S 0=(I 1 +I 2)/|r p r s|2
S 1=(I 1 −I 2)/|r p r s|2
S 2=2*I 3 /|r p r s t p t s| 2 −S 0
S 3=2*I 4 /|t p t s|4 −S 0

When the Stokes parameters are calculated in the above-described manner, all the information regarding the polarization state, including the quantity of light, can be obtained.

Referring to FIGS. 6A and 6B, the relation between the output light and birefringence will be explained. The output light is an elliptical light being tilted as shown in FIG. 6A in accordance with the phase advance axis angle and the birefringence amount of the sample. Here, the tilt of the major axis is θ, and the angle defined, with respect to the major axis angle, by a diagonal of an oblong that the ellipse circumscribes is ε. The tilt of the major axis has the following relationship with respect to the advance axis angle φ of birefringence, and the ellipticity of the ellipse has the following relation with the birefringence amount B.

B = π 2 - 2 ɛ ϕ = θ - π 4
Also, where ε and θ are expressed in terms of Stokes parameters, the following relations are provided.

ɛ = 1 2 arcsin ( S 3 S 0 ) θ = 1 2 arctan ( S 2 S 1 )

In the computing means 117, the following calculations are carried out furthermore, to detect the birefringence.

While in this example a Glan-Thomson prism is used as the element 109, any other optical element may be used provided that it has a function for dividing orthogonal polarization components. Examples are a Rochon prism, a Senarmont prism, a Wollaston prism, a polarization beam splitter made by use of a dielectric multilayered film, and so on. However, depending on that which polarization component is detected and which detector detects it, the calculation may be different from the forgoing description.

Further, although Glan-Thomson prisms are used also for the elements 112 and 115, any other optical element may be used, provided that it has a function for extracting a linear polarization component. Where a Brewster window or a sheet-type polarizing plate is used as the polarization element, an inexpensive apparatus can be constructed.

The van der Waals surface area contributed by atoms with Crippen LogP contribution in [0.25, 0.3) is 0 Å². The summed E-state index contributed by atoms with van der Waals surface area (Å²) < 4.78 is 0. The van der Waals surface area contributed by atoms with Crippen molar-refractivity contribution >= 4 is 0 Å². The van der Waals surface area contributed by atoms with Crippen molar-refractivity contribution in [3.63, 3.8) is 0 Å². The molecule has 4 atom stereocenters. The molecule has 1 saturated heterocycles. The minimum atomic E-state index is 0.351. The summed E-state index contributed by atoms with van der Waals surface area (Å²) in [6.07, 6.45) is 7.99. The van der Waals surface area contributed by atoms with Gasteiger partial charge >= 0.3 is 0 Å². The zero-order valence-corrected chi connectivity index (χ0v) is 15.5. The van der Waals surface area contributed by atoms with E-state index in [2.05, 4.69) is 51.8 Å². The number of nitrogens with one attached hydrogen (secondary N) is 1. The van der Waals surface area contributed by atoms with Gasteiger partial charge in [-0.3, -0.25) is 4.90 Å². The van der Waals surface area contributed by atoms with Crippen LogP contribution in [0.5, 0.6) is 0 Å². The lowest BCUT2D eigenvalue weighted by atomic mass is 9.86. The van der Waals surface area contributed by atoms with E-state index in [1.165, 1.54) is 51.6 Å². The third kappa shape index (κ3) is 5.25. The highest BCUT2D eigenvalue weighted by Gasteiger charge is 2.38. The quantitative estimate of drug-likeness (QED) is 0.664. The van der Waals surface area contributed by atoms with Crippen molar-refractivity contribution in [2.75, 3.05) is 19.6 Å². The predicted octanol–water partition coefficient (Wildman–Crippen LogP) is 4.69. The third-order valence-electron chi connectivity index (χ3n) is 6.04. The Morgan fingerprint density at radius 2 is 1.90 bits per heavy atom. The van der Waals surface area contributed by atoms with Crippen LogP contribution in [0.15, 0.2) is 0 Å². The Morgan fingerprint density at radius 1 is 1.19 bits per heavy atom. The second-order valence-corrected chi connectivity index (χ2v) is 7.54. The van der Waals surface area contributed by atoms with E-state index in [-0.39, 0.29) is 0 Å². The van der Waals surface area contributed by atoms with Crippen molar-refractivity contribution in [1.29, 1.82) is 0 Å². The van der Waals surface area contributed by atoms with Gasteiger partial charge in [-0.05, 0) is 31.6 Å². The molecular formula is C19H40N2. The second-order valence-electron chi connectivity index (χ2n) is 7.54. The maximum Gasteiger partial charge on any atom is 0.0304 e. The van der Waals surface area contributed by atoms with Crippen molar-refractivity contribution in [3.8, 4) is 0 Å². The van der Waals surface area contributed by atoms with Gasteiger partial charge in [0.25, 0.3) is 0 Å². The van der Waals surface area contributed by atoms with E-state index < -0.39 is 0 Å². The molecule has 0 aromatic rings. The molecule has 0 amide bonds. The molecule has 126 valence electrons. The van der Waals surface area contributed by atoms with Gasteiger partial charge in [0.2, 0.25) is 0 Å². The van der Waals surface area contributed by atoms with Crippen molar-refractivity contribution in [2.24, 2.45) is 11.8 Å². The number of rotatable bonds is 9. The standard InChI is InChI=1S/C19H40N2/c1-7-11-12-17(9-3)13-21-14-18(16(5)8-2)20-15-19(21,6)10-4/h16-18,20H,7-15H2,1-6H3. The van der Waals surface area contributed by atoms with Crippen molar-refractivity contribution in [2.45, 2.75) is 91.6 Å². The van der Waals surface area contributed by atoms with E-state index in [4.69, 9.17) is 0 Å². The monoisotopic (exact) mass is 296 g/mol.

In the birefringence measuring apparatus of this embodiment, since there is no necessity of providing a rotary element at the light entrance side of the sample as in the conventional structures, there is an advantage that the birefringence measurement can be accomplished in a shortened time and in a simple manner. Furthermore, the size of the apparatus itself does not increase.

Embodiment 2

A second embodiment of the present invention is as follows. In the measuring apparatus shown in FIGS. 1 and 2, in place of dividing the light beam into two at 109, a polarizing element for extracting a linearly polarized component is used. On the other hand, before the dividing unit 107, an additional dividing unit of the same structure is provided to separate another light beam having the same polarization state as the output light from the sample. Polarizing element and detector are provided so as to extract a linear polarization component orthogonal to the linear polarization component to be detected at 109. This method is particularly effective to a case where two high-precision polarization prisms are used to accurately extract the linear polarization component.

Embodiment 3

A third embodiment of the present invention concerns a birefringence measuring apparatus in which a pulse light source is used as the light source. In FIG. 1, the light source 101 is now a pulse light source. As for extreme ultraviolet light or vacuum ultraviolet light, a pulse light source such as an ArF excimer laser or F2 excimer laser is used. While the data processing is similar to that of the first embodiment, signals obtained by four light receiving portions are processed synchronously, by which birefringence can be measured with respect to each pulse, without being dependent upon changes in the light quantity of the light source. Further, the sample and the optical system are relatively moved relative to each other, by which a two-dimensional distribution of the birefringence of the sample can be measured.

Embodiment 4

A fourth embodiment of the present invention concerns a structure in which, in the birefringence measuring apparatus of the first embodiment, the light receiving portion comprises an area (two-dimensional) sensor. The area sensor may be a CCD camera, for example. A collimator is used to expand the light from the light source, substantially into a parallel light. Also, a polarization prism and a phase difference plate, with which uniform characteristic is obtainable along a plane, are used. The pixels of the CCD camera are adjusted so that four corresponding detectors measure the same position. With the respective pixels, four Stokes parameters are obtained and, by detecting respective birefringence amounts and advance axis azimuths, a two-dimensional distribution of birefringence of the sample can be detected.

Embodiment 5